Women’s elaborate updos shift to ponytails or butterfly wing constructions, while men grow and lose beards and Afros.
The imagined people in Chris Ofili's watercolors assemble like a crowd of elders, said Bridget L. Goodbody in Time Out New York. Around 180 of them cover the walls in the Studio Museum in Harlem. The women face forward, like saints and icons, while the men are seen in profile, like ancient Egyptian figures. They all 'œwear brilliantly colored clothes that resemble both African textiles and Rorschach blots.' Ofili's portraits of black people avoid an exoticizing gaze. 'œInstead, untainted by racism, they look like family portraits, vivid and timeless.'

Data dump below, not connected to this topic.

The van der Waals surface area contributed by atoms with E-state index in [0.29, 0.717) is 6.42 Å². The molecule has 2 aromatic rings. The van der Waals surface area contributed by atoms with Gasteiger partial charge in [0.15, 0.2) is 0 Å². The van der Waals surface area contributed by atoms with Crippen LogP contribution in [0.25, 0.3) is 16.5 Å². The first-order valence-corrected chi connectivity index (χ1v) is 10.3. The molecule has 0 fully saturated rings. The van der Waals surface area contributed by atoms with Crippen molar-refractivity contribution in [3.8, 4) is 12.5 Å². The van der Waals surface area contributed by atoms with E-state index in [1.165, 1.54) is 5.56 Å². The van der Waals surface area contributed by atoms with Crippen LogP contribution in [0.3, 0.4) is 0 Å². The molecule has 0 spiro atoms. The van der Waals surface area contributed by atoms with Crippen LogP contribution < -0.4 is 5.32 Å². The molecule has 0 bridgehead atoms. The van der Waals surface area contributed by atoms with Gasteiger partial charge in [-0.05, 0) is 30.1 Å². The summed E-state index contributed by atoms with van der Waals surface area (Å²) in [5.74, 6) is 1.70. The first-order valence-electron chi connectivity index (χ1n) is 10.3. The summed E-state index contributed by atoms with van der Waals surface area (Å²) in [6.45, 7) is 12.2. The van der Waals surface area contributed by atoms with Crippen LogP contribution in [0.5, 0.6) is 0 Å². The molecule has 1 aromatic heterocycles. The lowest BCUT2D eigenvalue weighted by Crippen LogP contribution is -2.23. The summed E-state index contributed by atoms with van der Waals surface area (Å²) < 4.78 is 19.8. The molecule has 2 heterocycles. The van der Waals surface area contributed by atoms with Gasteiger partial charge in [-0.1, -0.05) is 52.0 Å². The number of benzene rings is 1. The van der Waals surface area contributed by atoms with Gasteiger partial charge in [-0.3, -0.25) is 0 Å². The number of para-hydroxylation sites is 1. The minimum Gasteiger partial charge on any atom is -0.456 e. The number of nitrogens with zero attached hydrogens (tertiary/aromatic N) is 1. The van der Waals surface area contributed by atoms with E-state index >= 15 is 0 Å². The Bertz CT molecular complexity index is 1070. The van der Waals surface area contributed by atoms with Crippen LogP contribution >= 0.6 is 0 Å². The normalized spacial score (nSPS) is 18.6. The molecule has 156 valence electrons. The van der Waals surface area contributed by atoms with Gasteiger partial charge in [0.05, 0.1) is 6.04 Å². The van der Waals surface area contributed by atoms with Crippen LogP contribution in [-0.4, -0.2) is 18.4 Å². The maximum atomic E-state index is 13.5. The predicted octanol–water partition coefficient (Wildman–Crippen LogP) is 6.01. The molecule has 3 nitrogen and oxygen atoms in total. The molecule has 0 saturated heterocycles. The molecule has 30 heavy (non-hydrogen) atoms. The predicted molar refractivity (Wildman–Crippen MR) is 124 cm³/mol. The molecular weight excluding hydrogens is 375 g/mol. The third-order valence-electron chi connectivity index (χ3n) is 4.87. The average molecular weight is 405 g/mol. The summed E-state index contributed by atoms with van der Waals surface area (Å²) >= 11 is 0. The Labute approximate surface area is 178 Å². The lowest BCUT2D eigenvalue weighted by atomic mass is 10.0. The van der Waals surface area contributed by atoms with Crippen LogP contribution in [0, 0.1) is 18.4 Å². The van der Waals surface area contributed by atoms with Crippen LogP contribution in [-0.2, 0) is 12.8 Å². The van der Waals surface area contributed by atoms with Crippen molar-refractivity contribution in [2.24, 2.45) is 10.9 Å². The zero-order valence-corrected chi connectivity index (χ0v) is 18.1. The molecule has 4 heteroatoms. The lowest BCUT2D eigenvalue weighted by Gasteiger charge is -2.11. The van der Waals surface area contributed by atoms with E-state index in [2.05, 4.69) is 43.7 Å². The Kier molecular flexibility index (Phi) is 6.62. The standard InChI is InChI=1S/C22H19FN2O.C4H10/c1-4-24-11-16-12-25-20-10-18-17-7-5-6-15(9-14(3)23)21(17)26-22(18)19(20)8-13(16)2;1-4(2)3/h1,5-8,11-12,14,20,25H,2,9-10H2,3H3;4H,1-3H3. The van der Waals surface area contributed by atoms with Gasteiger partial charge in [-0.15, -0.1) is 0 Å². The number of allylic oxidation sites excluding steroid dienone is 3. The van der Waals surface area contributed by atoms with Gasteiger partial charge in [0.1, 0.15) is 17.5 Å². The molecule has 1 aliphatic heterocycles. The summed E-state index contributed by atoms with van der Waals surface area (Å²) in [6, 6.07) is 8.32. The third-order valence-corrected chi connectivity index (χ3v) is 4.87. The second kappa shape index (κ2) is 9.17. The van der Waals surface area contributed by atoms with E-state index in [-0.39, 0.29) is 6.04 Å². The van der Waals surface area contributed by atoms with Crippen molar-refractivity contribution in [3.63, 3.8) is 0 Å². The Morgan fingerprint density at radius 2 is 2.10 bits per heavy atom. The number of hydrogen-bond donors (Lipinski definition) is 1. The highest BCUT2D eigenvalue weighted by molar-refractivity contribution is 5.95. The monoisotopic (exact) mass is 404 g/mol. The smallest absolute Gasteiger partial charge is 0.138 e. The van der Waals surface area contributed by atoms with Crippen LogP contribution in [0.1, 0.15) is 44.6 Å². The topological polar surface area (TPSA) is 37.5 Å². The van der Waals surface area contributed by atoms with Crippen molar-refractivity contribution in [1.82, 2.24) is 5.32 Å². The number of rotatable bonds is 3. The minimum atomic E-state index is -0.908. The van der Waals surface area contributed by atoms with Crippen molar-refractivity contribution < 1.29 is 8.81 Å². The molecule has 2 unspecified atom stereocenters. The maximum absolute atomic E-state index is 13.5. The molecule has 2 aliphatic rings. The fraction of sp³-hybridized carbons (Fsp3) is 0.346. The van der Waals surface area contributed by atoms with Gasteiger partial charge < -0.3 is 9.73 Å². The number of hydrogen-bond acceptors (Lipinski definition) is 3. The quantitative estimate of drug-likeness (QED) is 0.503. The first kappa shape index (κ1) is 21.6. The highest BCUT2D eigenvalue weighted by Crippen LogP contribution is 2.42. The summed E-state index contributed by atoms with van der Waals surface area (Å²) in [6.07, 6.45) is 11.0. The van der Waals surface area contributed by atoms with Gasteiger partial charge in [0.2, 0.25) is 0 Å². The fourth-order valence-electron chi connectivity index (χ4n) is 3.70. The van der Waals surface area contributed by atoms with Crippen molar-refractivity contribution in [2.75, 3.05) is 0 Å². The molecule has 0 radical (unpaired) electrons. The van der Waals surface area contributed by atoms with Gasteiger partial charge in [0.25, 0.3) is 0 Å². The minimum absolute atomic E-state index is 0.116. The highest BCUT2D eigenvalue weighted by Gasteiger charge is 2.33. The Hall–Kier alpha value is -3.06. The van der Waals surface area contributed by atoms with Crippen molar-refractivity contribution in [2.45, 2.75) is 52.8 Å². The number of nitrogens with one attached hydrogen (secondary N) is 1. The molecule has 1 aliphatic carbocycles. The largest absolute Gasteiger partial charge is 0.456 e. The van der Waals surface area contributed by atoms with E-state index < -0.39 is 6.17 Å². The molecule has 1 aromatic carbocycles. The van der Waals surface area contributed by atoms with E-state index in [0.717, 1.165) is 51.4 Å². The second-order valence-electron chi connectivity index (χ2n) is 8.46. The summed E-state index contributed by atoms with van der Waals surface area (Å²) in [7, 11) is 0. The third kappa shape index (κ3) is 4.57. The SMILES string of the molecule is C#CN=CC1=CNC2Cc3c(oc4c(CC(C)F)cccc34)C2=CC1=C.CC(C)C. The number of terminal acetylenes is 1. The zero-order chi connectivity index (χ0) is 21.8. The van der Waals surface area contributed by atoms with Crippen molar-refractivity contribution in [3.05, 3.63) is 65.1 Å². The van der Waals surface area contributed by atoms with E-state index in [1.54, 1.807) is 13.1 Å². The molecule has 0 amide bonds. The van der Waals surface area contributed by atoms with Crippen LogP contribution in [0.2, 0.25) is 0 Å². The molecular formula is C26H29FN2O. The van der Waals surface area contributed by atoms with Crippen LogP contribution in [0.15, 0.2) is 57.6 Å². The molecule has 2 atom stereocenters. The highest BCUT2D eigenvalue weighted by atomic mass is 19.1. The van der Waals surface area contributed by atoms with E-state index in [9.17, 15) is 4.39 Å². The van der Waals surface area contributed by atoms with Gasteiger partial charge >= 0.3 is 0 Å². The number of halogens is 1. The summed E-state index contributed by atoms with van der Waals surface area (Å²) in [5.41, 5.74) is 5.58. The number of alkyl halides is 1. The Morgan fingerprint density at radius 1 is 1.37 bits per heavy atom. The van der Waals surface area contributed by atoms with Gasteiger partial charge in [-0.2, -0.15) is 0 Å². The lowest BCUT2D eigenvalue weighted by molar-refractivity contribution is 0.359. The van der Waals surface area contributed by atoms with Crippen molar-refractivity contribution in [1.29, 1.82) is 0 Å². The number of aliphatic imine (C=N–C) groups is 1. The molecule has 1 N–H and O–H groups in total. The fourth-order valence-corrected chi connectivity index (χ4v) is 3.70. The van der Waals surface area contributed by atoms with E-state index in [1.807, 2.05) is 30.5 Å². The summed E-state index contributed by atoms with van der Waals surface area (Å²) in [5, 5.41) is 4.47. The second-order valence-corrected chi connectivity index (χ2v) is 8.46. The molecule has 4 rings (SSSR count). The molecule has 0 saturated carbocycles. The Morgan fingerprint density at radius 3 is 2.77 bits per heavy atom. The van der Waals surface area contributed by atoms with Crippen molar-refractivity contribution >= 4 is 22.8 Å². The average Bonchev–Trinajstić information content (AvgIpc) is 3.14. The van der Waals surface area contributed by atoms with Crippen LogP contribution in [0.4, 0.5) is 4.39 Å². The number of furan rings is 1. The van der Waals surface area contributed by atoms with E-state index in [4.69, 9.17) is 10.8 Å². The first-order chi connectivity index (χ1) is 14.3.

Ofili's exhibition of watercolors is 'œthis spring art season's rapturous sleeper,' said Michael Kimmelman in The New York Times. The British artist completes several watercolors every day, as warm-up and meditation, to prepare him for the more taxing, less intuitive medium of oil painting. These works are born of routine, and 'œout of routine comes inspiration.' While the cameolike heads look similar, none are exactly alike. Women's elaborate updos shift to ponytails or butterfly wing constructions, while men grow and lose beards and Afros. Like a well-known tale repeated by an expert storyteller, each iteration conveys 'œsomething about the nature of variety in life, which can be subtle.'